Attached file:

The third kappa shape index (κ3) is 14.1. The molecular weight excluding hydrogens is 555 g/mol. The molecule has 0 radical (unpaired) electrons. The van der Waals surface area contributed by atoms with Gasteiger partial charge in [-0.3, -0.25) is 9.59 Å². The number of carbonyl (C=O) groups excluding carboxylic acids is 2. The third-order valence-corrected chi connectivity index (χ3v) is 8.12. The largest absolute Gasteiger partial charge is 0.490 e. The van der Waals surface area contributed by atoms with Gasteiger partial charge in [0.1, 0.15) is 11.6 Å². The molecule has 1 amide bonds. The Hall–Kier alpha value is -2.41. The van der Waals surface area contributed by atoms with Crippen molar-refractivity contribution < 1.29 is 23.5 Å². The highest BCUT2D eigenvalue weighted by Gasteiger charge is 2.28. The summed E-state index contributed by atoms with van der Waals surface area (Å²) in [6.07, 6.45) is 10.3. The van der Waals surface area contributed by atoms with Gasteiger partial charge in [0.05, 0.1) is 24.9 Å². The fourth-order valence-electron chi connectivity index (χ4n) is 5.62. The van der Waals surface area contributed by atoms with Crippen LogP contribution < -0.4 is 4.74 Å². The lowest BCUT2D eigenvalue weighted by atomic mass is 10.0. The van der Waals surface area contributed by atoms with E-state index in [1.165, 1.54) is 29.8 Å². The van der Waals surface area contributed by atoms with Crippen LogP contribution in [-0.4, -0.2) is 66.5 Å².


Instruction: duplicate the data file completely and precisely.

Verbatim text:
The third kappa shape index (κ3) is 14.1. The molecular weight excluding hydrogens is 555 g/mol. The molecule has 0 radical (unpaired) electrons. The van der Waals surface area contributed by atoms with Gasteiger partial charge in [-0.3, -0.25) is 9.59 Å². The number of carbonyl (C=O) groups excluding carboxylic acids is 2. The third-order valence-corrected chi connectivity index (χ3v) is 8.12. The largest absolute Gasteiger partial charge is 0.490 e. The van der Waals surface area contributed by atoms with Gasteiger partial charge in [0.1, 0.15) is 11.6 Å². The molecule has 1 amide bonds. The Hall–Kier alpha value is -2.41. The van der Waals surface area contributed by atoms with Crippen molar-refractivity contribution < 1.29 is 23.5 Å². The highest BCUT2D eigenvalue weighted by Gasteiger charge is 2.28. The summed E-state index contributed by atoms with van der Waals surface area (Å²) in [6.07, 6.45) is 10.3. The van der Waals surface area contributed by atoms with Gasteiger partial charge in [0.05, 0.1) is 24.9 Å². The fourth-order valence-electron chi connectivity index (χ4n) is 5.62. The van der Waals surface area contributed by atoms with Crippen LogP contribution < -0.4 is 4.74 Å². The lowest BCUT2D eigenvalue weighted by atomic mass is 10.0. The van der Waals surface area contributed by atoms with E-state index in [1.165, 1.54) is 29.8 Å². The van der Waals surface area contributed by atoms with Crippen LogP contribution in [-0.4, -0.2) is 66.5 Å².